100 Wllhclm Bicycles will be sold at
Sloan's, 1407 G st. today, at 12 m. and
4 p. m. Guaranteed by makers for six
$2.00 to Philadelphia
via Pennsylvania Railroad matchless ser
vicepeerless route. Special excursion
Sunday next. se9-3t
12-lneh boards $1 per 100 Ft.
Frank Libbey & Co., 6th and N. Y. ave.
ft MAJORITY MUST IT
Miners' Convention Will Prol-a-I)ly
Not Ratify Compromise.
THE OBSTACLES IN THE WAY
Indiana, Illinois und "West Vlrsjinia
Insist That the Rate for Those
States Htit Be Fixed Uuless Thi-.
Is -Done Rejection of the Propo
sition Is Almost Certain.
Columbus, Ohio, Sept. 9. The National
Miners' convention has bpent another day
without reaching a vote pn the proposi
tion which it vas called to corlder, the
ratification or rejection of the compro
mise agreement arrived at by the miners
executive board and a committee repre
senting the operators of Onto and Penn
slvania. The opposition to a ratification
of the agreement is increasing, and the
indications tonight are that the compro
mise will De rejected. This is certain to
be the result unlebs the miners' represen
tatives here receive word from .the oper
ators of Illinois and Indiana that they
wil! pay the ratf of C6 cents proposed for
The convention decided on Wednesday
that the delegates from the various States
sho'dd be entitled to one vote for each
one hundred miners represented. Indiana,
Illinois and West Viigiuia are opioid lo
any settlement which does not fix the
rate foi these States, and one-half the
Ohio vote will tic cat against an accept
ance of the agreement and at least one
fonrth of the ote of 1'ennsjlvaula will bu
thrown in the same direction.
The Illinois delegates will be entitled to
4.00 -vote3, all of which will be cast against
theproposltioa, and 40 of the 71 votes from
Indiana will be thrown In the same di
rection, unle&s favorable word is received
from the operators of these two Stated
It Is said that Ohio will cast 140, and
Pennsylvania 40 .votes against the propo
sition, unless the vhole competitive field
is taken into consideration, with posMbly
the exception of West Virginia. The
eighty votes of this latter State will also
be cast against the proposition. This
makes 630 nays to an affirmative ote
Of the yea votes Onlo will cast 144,
Indiana, 34 , and Pennsylvania, 170. The
more prominent members of the organiza
tion, however, Including President Ratcu
ford, Secretary Pearce andPreIdent Dolan,
of the Pittsburg district, are working like
heave ra to bring about an acceptance of
the proposition, and still assert with confi
dence that the agreement will be ratified.
It lb expected that a vote"will be reached
tomorrow. The committee on resolutions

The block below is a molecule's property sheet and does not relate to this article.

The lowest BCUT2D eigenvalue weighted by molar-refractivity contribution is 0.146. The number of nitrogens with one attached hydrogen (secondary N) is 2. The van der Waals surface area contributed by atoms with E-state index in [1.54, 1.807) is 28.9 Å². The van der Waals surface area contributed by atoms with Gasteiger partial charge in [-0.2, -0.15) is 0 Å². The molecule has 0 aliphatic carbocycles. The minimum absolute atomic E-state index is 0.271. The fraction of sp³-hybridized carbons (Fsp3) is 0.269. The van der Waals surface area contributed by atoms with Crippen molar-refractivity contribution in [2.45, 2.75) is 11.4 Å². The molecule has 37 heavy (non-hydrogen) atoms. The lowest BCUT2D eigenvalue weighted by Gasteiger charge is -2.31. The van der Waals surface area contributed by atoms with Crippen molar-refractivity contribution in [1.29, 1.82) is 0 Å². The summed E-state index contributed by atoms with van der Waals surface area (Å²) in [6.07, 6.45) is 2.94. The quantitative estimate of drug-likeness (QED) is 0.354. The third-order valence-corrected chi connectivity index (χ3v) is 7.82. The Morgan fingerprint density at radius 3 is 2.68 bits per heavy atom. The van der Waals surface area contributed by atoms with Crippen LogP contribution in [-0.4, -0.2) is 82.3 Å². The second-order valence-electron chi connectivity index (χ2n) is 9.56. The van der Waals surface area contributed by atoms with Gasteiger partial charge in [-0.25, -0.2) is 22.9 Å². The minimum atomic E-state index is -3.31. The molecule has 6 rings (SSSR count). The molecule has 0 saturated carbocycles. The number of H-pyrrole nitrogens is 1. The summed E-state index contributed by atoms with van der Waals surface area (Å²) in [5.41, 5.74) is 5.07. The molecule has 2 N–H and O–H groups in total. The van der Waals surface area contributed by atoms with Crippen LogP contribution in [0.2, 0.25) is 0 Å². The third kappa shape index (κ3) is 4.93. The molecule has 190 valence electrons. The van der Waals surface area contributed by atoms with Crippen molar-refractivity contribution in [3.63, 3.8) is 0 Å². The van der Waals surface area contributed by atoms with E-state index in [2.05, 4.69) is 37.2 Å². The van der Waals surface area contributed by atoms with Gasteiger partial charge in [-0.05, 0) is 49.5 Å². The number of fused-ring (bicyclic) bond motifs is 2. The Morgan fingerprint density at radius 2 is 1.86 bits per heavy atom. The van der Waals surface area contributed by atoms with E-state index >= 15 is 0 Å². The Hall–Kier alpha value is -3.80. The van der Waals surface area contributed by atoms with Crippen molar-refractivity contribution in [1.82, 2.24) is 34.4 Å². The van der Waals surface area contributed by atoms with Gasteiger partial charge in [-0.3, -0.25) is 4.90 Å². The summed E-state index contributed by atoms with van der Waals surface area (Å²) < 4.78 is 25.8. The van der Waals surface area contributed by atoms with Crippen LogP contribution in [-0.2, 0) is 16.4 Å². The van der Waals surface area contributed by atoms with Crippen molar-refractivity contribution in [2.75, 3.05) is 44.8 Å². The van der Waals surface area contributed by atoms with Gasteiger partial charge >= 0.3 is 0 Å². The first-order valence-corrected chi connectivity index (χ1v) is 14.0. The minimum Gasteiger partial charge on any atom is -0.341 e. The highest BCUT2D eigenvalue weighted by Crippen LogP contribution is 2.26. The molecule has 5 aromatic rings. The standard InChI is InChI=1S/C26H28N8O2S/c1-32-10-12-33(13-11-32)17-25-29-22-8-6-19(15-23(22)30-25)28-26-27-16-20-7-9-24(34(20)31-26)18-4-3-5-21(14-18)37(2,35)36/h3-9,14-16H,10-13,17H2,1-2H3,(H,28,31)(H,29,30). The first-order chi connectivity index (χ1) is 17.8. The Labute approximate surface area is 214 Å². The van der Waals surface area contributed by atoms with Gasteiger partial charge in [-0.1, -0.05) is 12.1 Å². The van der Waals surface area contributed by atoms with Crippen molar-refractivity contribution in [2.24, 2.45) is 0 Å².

will tomorrow morning submit two re
ports. The majority report will favor an
acceptance of the proposition and the mi
nority report will recommend its rejection
unless it is made to include Indiana and
Illinois at least. The opinion prevails that
the rate for West Virginia can be adjust
ed by the miners and operators of that
Handed a Cargo for tho Cnbans.
Philadelphia, Sept. 9. Information has
been received here that the schooner Donna
T. Brlggs, which sailed three weeks ago
with ammunition for the filibustering
colony near Tampa Bay, arrived at Clara
belle, Fla., today and reported having
landed its cargo of ammunition safely In
the keys. The report says that the expe
dition near Tampa Is prepared to start for
Cuba, but thut the tug Dauntless is tracked
constantly by the revenue cutter Boutwell.
Mustapha Bey on His Way DTome.
New York, Sept. 9. On board the Hamburg-American
which sailed today, was his excellency
Mustapha Taksia Bey, the retiring Turkish
minister to this country, who was on hH
way to Turkey
Unusual opportunity to ibit America's
greatest seaside resort. S2.00 round
trip. Via Pennsylvania Railroad. Satur
day and Sunday. se9-3t
S2.00 Atlantic City and Return Via
E. & O.
3 p. m. Saturday and 6:30 a. m. Sunday
next. Good to return on all regular trains
Sunday and Monday. uel0-2t
Comedy at Congress Heights tonight
free. The crowds continue to Increase.
Lacy's pure foodioe cream, uonc better,
80a per gallon. 60 1-603 N. T. ave. aw.
12-1 neh boards SI per 100 Ft.
Frank Libbey &. Co., 6th and N. X". ave.
Spanish Soldiers Retrented In Dis
order, Throwing Their Aeconter,
merits Away News Causes a Sen
siitioo in Havunu Landing or Car
denas' Expedition Confirmed.
na'.ana, via Key West, Sept. 9. There
is no qucbtion now about the fact that the
whole province of Santiago de Cuba is
cor-trolied by the insurgents under Gen.
Callxto Garcia and Gen. Jesus Rabi, the
Spanish troops being hemmed In in the
capital and Manzanilla.
At Platano, near the town of Victoria
de la Tunas, in that province, the Span
ish battalion under Cordoba has bfceu ut
terly routed by the Cubans under Gen.
Pergnlto Perez, acting under instructions